The first new rule of success is that you won’t find fulfillment by following someone else’s script; you’ll find it only by following your own scripture. You won’t find it by claiming the largest office, securing the best view, or reaching the highest rung of the ladder; you’ll find it only by tapping into your toothaches, excavating your memories, and unearthing your dreams.

Karléh Wilson, the daughter of a struggling jazz musician in Louisiana, earned a shot put scholarship to Yale and went to work in what she thought was the meaningful field of nonprofit housing, only to quit and pursue something more meaningful: becoming a jazz musician like her father. “It was scary to me watching my dad struggle growing up. He wanted me to go to college, get a great career, and make a bunch of money. No one in our family had ever done that. But as soon as I started, I thought, Is this how people live? You work hard and nothing changes. The answer, it turns out, was inside me all along. I may not be doing what my dad thought he wanted me to do, but I’m doing something better: what I want to be doing.”


Success Is Not Individual; Success Is Collective

The second new rule of success is that no one succeeds alone. No frustration with the American success narrative comes through more clearly in conversations with today’s workers than its overreliance on self-reliance. Emerson elevated self-reliance to the pinnacle of American identity; Toni Morrison attacked his sacred cow head-on. “When you kill the ancestor, you kill yourself,” she wrote. “Nice things don’t happen to the totally self-reliant.”

Success is not I; success is we. Success is not individual; success is collective.


Success Is Not Means; Success Is Meaning

For many, the meaning still comes largely from money, and that’s OK. Depending on your personal history, money can represent security, freedom, self-confidence, or the ability to support your family. The difference between that past and today is that money is no longer the only metric by which meaning is calculated. For an equally large number of people, meaning is found through service, creativity, self-expression, or giving back. In the world of work today, the role of numbers has decreased; the role of words has increased. Success is not means; success is meaning.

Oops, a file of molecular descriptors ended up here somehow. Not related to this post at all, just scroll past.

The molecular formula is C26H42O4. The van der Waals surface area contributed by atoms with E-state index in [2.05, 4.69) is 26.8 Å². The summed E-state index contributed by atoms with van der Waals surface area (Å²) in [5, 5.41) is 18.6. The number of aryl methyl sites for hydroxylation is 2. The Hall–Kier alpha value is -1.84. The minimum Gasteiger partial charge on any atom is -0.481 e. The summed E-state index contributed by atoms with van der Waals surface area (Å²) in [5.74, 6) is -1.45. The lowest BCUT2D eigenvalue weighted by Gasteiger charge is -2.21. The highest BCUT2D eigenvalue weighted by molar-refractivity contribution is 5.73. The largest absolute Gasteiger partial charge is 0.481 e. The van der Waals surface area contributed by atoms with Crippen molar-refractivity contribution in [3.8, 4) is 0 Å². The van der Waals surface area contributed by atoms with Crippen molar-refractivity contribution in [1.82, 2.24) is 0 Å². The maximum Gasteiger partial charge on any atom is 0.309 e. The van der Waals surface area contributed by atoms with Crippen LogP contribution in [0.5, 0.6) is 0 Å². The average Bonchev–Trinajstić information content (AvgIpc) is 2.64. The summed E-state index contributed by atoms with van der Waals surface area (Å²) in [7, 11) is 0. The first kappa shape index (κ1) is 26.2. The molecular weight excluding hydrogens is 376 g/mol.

Ben Conniff, the cofounder of Luke’s Lobster who left to build a sustainable seafood community in Maine, said, “You wouldn’t think it from 99 percent of the businesses out there, but there’s a role in business for people like me. People who put purpose over profit. I hope to show with our success that if you run your business exclusively to maximize profits, you won’t be as successful financially or spiritually. Especially as younger generations come into more purchasing power, people will realize that there’s value in values.”


Success Is Not Status; Success Is Story

The final new rule of success may be the most consequential: Success is not fixed; it’s always moving. Success is not a destination; it’s a narration. Orson Welles famously said, “If you want a happy ending, that depends on where you stop your story.” Success is not the pot of gold; it’s the downpours and rainbows that got you there, along with the sunshine and mud puddles that follow. Success is not status; success is a story.

Jasminne Mendez, the schoolteacher who came down with a chronic illness then became a writer, said, “My story shows that success is not perfect; it’s fluid. In fact, even when it appears perfect, something comes along and you have to start all over. I thought I had a dream life. I was a full-time teacher; I had a fiancé; we owned a town house. Then I got a rare chronic illness and boom! I had to give myself a serious sit-down. It wasn’t, Girl, what are you going to do? It was, Girl, you need a new story. I’m grateful that in this country at least we’ve normalized starting over.”